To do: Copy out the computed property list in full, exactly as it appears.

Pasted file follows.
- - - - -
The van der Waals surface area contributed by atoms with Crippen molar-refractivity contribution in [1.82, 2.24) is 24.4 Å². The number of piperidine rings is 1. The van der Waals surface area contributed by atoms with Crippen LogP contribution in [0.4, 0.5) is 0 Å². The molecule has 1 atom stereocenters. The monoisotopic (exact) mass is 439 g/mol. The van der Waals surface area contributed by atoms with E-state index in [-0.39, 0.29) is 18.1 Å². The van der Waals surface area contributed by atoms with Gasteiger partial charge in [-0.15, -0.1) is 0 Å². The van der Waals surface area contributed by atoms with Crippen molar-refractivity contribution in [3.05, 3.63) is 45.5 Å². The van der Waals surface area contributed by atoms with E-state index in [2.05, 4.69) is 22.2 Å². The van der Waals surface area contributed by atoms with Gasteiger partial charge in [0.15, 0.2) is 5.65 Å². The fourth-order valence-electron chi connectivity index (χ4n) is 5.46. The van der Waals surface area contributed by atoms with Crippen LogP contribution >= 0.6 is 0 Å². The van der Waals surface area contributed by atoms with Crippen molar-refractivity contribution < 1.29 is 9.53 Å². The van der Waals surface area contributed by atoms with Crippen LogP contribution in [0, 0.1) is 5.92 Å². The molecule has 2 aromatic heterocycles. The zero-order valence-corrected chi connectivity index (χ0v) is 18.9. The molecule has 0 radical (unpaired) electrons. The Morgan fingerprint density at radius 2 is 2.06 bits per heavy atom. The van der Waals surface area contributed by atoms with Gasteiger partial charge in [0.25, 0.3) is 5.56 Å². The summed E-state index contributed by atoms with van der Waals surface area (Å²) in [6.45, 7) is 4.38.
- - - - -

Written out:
The van der Waals surface area contributed by atoms with Crippen molar-refractivity contribution in [1.82, 2.24) is 24.4 Å². The number of piperidine rings is 1. The van der Waals surface area contributed by atoms with Crippen LogP contribution in [0.4, 0.5) is 0 Å². The molecule has 1 atom stereocenters. The monoisotopic (exact) mass is 439 g/mol. The van der Waals surface area contributed by atoms with E-state index in [-0.39, 0.29) is 18.1 Å². The van der Waals surface area contributed by atoms with Gasteiger partial charge in [-0.15, -0.1) is 0 Å². The van der Waals surface area contributed by atoms with Crippen molar-refractivity contribution in [3.05, 3.63) is 45.5 Å². The van der Waals surface area contributed by atoms with E-state index in [2.05, 4.69) is 22.2 Å². The van der Waals surface area contributed by atoms with Gasteiger partial charge in [0.15, 0.2) is 5.65 Å². The fourth-order valence-electron chi connectivity index (χ4n) is 5.46. The van der Waals surface area contributed by atoms with Crippen LogP contribution >= 0.6 is 0 Å². The van der Waals surface area contributed by atoms with Crippen molar-refractivity contribution < 1.29 is 9.53 Å². The van der Waals surface area contributed by atoms with Crippen LogP contribution in [0, 0.1) is 5.92 Å². The molecule has 2 aromatic heterocycles. The zero-order valence-corrected chi connectivity index (χ0v) is 18.9. The molecule has 0 radical (unpaired) electrons. The Morgan fingerprint density at radius 2 is 2.06 bits per heavy atom. The van der Waals surface area contributed by atoms with Gasteiger partial charge in [0.25, 0.3) is 5.56 Å². The summed E-state index contributed by atoms with van der Waals surface area (Å²) in [6.45, 7) is 4.38.